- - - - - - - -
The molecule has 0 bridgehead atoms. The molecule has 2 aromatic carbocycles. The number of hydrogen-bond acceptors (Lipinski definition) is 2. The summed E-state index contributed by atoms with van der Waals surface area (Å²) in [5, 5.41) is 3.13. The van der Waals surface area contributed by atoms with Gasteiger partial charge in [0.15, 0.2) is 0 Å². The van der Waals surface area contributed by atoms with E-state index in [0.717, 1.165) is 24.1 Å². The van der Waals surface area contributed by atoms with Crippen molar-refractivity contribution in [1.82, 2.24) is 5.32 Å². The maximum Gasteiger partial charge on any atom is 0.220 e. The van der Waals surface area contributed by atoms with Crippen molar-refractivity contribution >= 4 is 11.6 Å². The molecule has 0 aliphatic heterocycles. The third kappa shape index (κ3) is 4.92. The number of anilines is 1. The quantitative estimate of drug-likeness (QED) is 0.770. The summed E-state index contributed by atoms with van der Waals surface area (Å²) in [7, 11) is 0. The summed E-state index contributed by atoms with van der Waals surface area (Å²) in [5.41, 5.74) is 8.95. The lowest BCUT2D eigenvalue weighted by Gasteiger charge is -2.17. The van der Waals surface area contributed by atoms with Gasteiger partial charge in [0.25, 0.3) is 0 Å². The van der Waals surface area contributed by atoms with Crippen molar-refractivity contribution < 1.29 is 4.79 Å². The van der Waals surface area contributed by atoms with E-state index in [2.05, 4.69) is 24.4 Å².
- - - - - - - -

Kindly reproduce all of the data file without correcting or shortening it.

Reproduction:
The molecule has 0 bridgehead atoms. The molecule has 2 aromatic carbocycles. The number of hydrogen-bond acceptors (Lipinski definition) is 2. The summed E-state index contributed by atoms with van der Waals surface area (Å²) in [5, 5.41) is 3.13. The van der Waals surface area contributed by atoms with Gasteiger partial charge in [0.15, 0.2) is 0 Å². The van der Waals surface area contributed by atoms with E-state index in [0.717, 1.165) is 24.1 Å². The van der Waals surface area contributed by atoms with Crippen molar-refractivity contribution in [1.82, 2.24) is 5.32 Å². The maximum Gasteiger partial charge on any atom is 0.220 e. The van der Waals surface area contributed by atoms with Crippen molar-refractivity contribution >= 4 is 11.6 Å². The molecule has 0 aliphatic heterocycles. The third kappa shape index (κ3) is 4.92. The number of anilines is 1. The quantitative estimate of drug-likeness (QED) is 0.770. The summed E-state index contributed by atoms with van der Waals surface area (Å²) in [7, 11) is 0. The summed E-state index contributed by atoms with van der Waals surface area (Å²) in [5.41, 5.74) is 8.95. The lowest BCUT2D eigenvalue weighted by Gasteiger charge is -2.17. The van der Waals surface area contributed by atoms with Gasteiger partial charge in [0.25, 0.3) is 0 Å². The van der Waals surface area contributed by atoms with Crippen molar-refractivity contribution < 1.29 is 4.79 Å². The van der Waals surface area contributed by atoms with E-state index in [2.05, 4.69) is 24.4 Å².